MAKES ENOUGH FOR TWO 12- TO 14-INCH PIZZAS, EACH SERVING 2 OR 3

This is a very easy, no-hassle dough. I use a little more than half whole wheat flour for it; you can vary the proportions and see what you like. It’s an easy dough to work with, just a little bit sticky but easy to press out, and very forgiving. You can mix it up, put it in a storage bag, and refrigerate it, then forget about it for up to 2 days. Bring it back to room temperature, knead it a little bit, and proceed. I always make this in a stand mixer now, though I used to use a food processor and have also mixed the dough by hand. All methods are included.

8 grams active dry yeast (2 teaspoons)
225 grams warm water (approximately 1 cup)
5 grams sugar (1 teaspoon)
12.5 grams extra virgin olive oil (1 tablespoon), plus additional for brushing the pizza crusts
185 grams whole wheat flour (approximately 1½ cups)
125 to 185 grams unbleached all-purpose flour (approximately 1 to 1½ cups)
10 grams (1½ teaspoons) salt

In the bowl of a stand mixer, in a large bread bowl (if you’re mixing by hand), or in a measuring cup (if you’re mixing in a food processor), dissolve the yeast in the water. Add the sugar and stir together. Let sit 2 or 3 minutes, until the water is cloudy. Stir in the olive oil. Whisk together the flours.

STAND MIXER METHOD

  1. Add 310 grams (2½ cups) of the flour mixture and the salt to the yeast mixture all at once. Mix together using the paddle attachment, then change to the dough hook. Knead at low speed for 2 minutes, then turn up to medium speed and knead until the dough comes cleanly away from the sides of the bowl, clusters around the dough hook, and slaps against the sides of the bowl, 8 to 10 minutes. Add flour as needed and hold on to the machine if it bounces around. Turn out onto a lightly dusted work surface and shape into a ball. The dough should be a little sticky but firm. Continue with Step 2.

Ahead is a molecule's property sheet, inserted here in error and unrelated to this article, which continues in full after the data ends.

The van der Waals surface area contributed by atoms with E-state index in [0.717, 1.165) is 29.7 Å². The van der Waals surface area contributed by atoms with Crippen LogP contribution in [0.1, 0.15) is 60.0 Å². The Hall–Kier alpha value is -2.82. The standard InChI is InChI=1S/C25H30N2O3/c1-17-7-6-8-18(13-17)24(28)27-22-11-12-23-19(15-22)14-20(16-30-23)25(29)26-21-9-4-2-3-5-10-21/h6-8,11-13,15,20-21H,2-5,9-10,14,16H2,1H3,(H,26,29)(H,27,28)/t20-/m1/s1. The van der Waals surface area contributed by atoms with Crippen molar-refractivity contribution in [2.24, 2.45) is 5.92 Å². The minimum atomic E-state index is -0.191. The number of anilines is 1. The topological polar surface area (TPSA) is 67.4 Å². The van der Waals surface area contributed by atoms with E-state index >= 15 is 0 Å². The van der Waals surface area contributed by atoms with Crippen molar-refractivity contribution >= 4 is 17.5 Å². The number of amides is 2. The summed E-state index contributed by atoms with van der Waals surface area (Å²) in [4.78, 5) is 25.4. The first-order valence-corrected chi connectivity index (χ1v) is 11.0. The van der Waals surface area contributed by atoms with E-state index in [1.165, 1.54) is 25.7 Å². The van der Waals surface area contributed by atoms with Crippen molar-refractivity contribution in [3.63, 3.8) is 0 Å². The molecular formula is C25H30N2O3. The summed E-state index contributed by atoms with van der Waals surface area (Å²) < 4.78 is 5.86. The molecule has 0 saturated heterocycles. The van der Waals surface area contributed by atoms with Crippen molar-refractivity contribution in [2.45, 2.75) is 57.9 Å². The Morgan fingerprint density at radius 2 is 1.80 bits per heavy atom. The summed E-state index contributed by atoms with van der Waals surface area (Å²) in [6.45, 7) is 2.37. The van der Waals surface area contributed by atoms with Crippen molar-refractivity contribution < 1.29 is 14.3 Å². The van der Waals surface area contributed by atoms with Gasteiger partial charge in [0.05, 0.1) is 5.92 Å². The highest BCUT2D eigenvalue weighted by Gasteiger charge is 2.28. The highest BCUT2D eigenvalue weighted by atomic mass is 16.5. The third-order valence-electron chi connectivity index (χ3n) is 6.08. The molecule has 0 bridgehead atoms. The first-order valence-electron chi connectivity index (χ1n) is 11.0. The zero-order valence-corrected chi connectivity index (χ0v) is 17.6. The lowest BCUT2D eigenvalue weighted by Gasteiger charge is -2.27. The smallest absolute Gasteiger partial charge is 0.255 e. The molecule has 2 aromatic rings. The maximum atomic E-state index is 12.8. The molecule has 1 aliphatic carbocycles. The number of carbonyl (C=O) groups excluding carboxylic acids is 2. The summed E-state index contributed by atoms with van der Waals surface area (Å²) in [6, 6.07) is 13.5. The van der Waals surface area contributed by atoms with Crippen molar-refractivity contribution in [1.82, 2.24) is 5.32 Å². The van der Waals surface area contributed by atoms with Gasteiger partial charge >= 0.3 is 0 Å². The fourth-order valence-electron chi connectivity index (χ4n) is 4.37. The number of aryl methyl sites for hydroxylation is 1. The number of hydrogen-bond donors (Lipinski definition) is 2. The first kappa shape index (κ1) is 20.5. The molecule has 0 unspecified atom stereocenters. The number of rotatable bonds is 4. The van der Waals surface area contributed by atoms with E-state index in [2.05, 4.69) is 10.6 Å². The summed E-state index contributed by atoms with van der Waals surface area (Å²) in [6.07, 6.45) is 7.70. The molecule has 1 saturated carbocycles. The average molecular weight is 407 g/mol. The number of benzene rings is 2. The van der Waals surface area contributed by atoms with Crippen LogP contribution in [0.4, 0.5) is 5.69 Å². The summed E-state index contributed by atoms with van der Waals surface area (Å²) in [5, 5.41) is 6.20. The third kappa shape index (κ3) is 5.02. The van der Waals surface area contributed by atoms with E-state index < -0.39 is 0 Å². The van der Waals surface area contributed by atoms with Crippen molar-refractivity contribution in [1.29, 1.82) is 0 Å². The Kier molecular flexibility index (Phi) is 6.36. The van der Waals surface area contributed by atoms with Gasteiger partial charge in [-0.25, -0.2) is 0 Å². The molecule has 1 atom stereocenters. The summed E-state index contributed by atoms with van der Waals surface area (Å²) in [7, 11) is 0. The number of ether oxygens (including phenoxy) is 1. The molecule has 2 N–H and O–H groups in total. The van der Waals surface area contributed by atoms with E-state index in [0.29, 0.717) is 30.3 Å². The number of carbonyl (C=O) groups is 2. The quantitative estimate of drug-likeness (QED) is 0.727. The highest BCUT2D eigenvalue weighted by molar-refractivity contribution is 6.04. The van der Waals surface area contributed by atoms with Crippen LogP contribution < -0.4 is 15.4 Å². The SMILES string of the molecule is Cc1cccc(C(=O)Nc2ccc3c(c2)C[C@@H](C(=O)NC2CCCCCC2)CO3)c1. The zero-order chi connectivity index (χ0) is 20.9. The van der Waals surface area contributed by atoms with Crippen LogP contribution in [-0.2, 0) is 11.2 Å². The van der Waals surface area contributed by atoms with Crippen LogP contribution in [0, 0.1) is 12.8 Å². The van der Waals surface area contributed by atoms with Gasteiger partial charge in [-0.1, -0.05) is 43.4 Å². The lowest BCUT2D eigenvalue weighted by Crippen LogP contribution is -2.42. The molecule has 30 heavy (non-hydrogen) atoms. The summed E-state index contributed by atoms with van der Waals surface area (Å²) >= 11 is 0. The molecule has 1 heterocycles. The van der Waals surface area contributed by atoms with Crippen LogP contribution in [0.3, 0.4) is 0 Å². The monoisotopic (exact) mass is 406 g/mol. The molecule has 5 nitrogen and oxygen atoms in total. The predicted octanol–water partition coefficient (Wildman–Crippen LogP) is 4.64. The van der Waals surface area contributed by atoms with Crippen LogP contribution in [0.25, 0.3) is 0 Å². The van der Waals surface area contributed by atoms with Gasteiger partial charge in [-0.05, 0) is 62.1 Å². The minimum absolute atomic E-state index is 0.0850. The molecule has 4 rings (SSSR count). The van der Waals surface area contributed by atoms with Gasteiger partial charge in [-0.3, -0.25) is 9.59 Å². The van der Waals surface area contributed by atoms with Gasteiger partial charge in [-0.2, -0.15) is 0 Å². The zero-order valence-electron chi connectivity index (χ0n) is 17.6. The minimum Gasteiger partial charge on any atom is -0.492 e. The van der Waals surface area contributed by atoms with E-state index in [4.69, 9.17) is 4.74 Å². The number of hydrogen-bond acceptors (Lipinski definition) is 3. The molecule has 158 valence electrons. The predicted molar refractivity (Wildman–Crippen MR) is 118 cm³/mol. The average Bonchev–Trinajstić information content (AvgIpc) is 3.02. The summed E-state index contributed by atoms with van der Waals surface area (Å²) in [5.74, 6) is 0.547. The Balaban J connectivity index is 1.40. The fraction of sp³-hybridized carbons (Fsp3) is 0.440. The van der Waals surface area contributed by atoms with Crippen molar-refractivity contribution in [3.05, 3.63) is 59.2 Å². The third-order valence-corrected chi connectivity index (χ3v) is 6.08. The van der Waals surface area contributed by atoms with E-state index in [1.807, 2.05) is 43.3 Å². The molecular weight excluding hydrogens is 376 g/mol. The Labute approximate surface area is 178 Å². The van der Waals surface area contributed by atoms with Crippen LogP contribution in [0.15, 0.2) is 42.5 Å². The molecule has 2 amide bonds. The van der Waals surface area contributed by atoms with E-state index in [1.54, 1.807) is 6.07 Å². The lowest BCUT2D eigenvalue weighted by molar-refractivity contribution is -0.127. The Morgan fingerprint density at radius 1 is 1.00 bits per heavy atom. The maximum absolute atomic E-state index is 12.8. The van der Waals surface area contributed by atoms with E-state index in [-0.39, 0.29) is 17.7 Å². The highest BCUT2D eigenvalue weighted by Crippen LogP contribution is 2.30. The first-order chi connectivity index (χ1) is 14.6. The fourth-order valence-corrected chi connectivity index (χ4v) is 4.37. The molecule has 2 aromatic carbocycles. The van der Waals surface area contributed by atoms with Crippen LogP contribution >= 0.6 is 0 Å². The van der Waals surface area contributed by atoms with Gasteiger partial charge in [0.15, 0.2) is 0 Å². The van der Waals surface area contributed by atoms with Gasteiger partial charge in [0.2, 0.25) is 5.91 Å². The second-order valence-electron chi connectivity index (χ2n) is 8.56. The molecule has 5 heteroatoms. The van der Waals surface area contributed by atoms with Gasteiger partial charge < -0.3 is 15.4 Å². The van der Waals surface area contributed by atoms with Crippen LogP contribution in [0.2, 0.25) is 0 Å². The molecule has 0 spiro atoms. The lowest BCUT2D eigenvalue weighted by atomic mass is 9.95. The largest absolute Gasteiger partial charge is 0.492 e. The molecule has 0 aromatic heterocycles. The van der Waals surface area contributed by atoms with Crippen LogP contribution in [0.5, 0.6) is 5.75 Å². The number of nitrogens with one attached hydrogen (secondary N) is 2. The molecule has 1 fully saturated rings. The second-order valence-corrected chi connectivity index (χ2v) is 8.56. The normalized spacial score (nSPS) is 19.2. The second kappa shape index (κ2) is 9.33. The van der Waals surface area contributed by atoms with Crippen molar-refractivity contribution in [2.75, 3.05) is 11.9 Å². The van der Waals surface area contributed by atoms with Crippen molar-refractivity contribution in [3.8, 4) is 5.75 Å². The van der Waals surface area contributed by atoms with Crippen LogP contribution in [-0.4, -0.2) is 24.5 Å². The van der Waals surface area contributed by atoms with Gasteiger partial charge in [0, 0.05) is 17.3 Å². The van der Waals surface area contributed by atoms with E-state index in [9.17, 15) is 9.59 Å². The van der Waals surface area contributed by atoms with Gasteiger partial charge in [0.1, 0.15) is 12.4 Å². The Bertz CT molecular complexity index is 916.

HAND METHOD

  1. Fold 310 grams of the flour mixture and the salt into the yeast mixture a cup at a time, using a large wooden spoon. As soon as you can scrape the dough out in one piece, scrape out onto a lightly floured work surface and knead for 10 minutes, adding flour as necessary, until the dough is firm. Continue with Step 2.

FOOD PROCESSOR METHOD

  1. Place 310 grams (2½ cups) of the flour mixture and the salt in a food processor fitted with the steel blade. Pulse once or twice. With the machine running, pour in the yeast mixture. Process until the dough forms a ball on the blades. Remove from the processor and knead on a lightly floured surface for a couple of minutes, adding flour as necessary for a firm, slightly tacky dough. Continue with Step 2.

ALL METHODS

  1. Transfer the dough to a clean, lightly oiled bowl, rounded side down, then turn rounded side up. Cover the bowl tightly with plastic wrap and leave in a warm spot to rise for 1 hour. When it is ready, the dough will stretch as it is gently pulled.
  2. Weigh the dough and divide into 2 equal balls. Shape each ball by cupping between your hands, with the sides of your hands touching your work surface, and moving the dough in a clockwise circle between your hands, working the dough round and round until it becomes a ball. Put the balls on a lightly oiled baking sheet, cover with lightly oiled plastic wrap or a damp dishtowel, and leave them to rest for 15 to 20 minutes before rolling or pressing out.

ADVANCE PREPARATION: You can keep the dough in the refrigerator, before rolling out, for a couple of days. To refrigerate, press out the gasses from the dough and place in a resealable bag or a lightly oiled bowl covered with plastic wrap. Allow the dough to come to room temperature, deflate, then press or roll out. The rolled-out dough also freezes well for 6 weeks: Roll out, line pans, double wrap airtight, and freeze. Top the frozen dough and bake as directed. It will take a minute or two longer.